gms | German Medical Science

60. Jahrestagung der Deutschen Gesellschaft für Neurochirurgie (DGNC)
Joint Meeting mit den Benelux-Ländern und Bulgarien

Deutsche Gesellschaft für Neurochirurgie (DGNC) e. V.

24. - 27.05.2009, Münster

Progression of a ganglioglioma WHO grade II into a malignant glioma. Report of two cases and review of the literature

Meeting Abstract

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  • K. Franz - Klinik für Neurochirurgie, Johann-Wolfgang-Goethe-Universität, Frankfurt/Main
  • E. Hattingen - Institut für Neuroradiologie, Johann-Wolfgang-Goethe-Universität, Frankfurt/Main
  • V. Seifert - Klinik für Neurochirurgie, Johann-Wolfgang-Goethe-Universität, Frankfurt/Main

Deutsche Gesellschaft für Neurochirurgie. 60. Jahrestagung der Deutschen Gesellschaft für Neurochirurgie (DGNC), Joint Meeting mit den Benelux-Ländern und Bulgarien. Münster, 24.-27.05.2009. Düsseldorf: German Medical Science GMS Publishing House; 2009. DocP04-10

DOI: 10.3205/09dgnc290, URN: urn:nbn:de:0183-09dgnc2904

Veröffentlicht: 20. Mai 2009

© 2009 Franz et al.
Dieser Artikel ist ein Open Access-Artikel und steht unter den Creative Commons Lizenzbedingungen (http://creativecommons.org/licenses/by-nc-nd/3.0/deed.de). Er darf vervielfältigt, verbreitet und öffentlich zugänglich gemacht werden, vorausgesetzt dass Autor und Quelle genannt werden.


Gliederung

Text

Objective: Gangliogliomas (GG) are rare tumors of the central nervous system mostly presenting with a biphasic differentiation pattern with glial and neuronal cell elements. Seizures are the most frequent symptom. The tumors are predominantly located in the temporal lobe (79%), more rarely in the frontal region. A recurrence rate of 3% for all GG (WHO I° to III°) is reported in the literature. In the case of GG WHO II° the rate is 18%. Malignant progression, still less frequent, generally emanates from the glial part, as it occurred in our cases.

Methods: 1st case: 39-year-old man presenting with complex partial seizures in Oct. 2003. Magnetic resonance imaging (MRI) revealed a left temporal non-enhancing lesion. The lesion was resected without residual tumor in the MRI control. Histopathology showed glial and neuronal tumor cell components leading to the final diagnosis of GG WHO II°. In Sept. 07, MRI showed a recurrent non-enhancing tumor. Reoperation was done.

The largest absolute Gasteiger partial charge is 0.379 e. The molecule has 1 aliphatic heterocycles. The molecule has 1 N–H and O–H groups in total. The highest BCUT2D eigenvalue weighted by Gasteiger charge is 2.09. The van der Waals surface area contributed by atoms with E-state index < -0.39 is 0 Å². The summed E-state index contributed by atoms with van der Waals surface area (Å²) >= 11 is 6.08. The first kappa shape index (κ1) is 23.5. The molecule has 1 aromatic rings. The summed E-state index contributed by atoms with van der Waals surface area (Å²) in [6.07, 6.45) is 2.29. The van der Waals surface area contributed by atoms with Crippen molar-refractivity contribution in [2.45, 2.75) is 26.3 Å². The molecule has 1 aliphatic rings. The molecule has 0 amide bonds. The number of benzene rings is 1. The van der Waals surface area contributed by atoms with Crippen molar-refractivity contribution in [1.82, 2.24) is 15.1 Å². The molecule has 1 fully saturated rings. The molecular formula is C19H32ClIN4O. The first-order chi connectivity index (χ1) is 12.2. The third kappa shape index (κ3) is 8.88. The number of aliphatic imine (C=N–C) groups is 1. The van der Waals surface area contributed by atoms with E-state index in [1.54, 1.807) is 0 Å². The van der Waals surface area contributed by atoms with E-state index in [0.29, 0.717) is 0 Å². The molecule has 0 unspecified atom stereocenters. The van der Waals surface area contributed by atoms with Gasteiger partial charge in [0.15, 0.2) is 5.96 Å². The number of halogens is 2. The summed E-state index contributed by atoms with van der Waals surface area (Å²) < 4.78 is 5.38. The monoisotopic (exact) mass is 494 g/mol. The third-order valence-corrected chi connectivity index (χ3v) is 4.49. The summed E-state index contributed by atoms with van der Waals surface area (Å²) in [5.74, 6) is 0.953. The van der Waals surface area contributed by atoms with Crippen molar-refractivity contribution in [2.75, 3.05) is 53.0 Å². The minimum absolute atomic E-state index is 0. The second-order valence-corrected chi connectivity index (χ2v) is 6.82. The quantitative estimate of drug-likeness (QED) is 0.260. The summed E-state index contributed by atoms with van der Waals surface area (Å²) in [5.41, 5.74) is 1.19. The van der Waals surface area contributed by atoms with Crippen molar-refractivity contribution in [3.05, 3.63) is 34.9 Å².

2nd case: 23-year-old woman presenting with a generalized seizure in May 2005 due to a left frontal non-enhancing lesion in MRI. Resection was done the same month. No residual tumor could be seen on the postoperative MRI. Histopathology revealed a GG WHO °II. In Feb. 2008, MRI showed a tumor progression with an enhancing tumor mass in the resection area. Gross total removal was done in March 2008.

Results: Histopathological examination of the recurrent tumor in the first case showed an anaplastic astrocytoma without evidence of neuronal tumor cell elements. Postoperative radiotherapy was done and the patient is without recurrence until now. Histopathology in the second case revealed a glioblastoma. The patient received radiotherapy and concomitant temozolomide followed by 6 cycles of temozolomide.

Conclusions: Malignant transformation of low grade GG is rarely reported. Besides the neuronal tumor cell components the majority of GG exhibit astrocytic characteristics with GFAP-immunoreactive neoplastic cells. Malignant progression of a low grade GG is generally confined to this glial component. According to a large study of 184 patients in the literature, long-term epilepsy seems to be associated with a significantly reduced risk of tumor recurrence. In our two cases, already the first epileptic seizure led to the diagnosis of a lesion emerging as a GG. Despite the general consideration of this entity as a benign tumor a regular follow-up is mandatory to detect and treat a recurrence in time.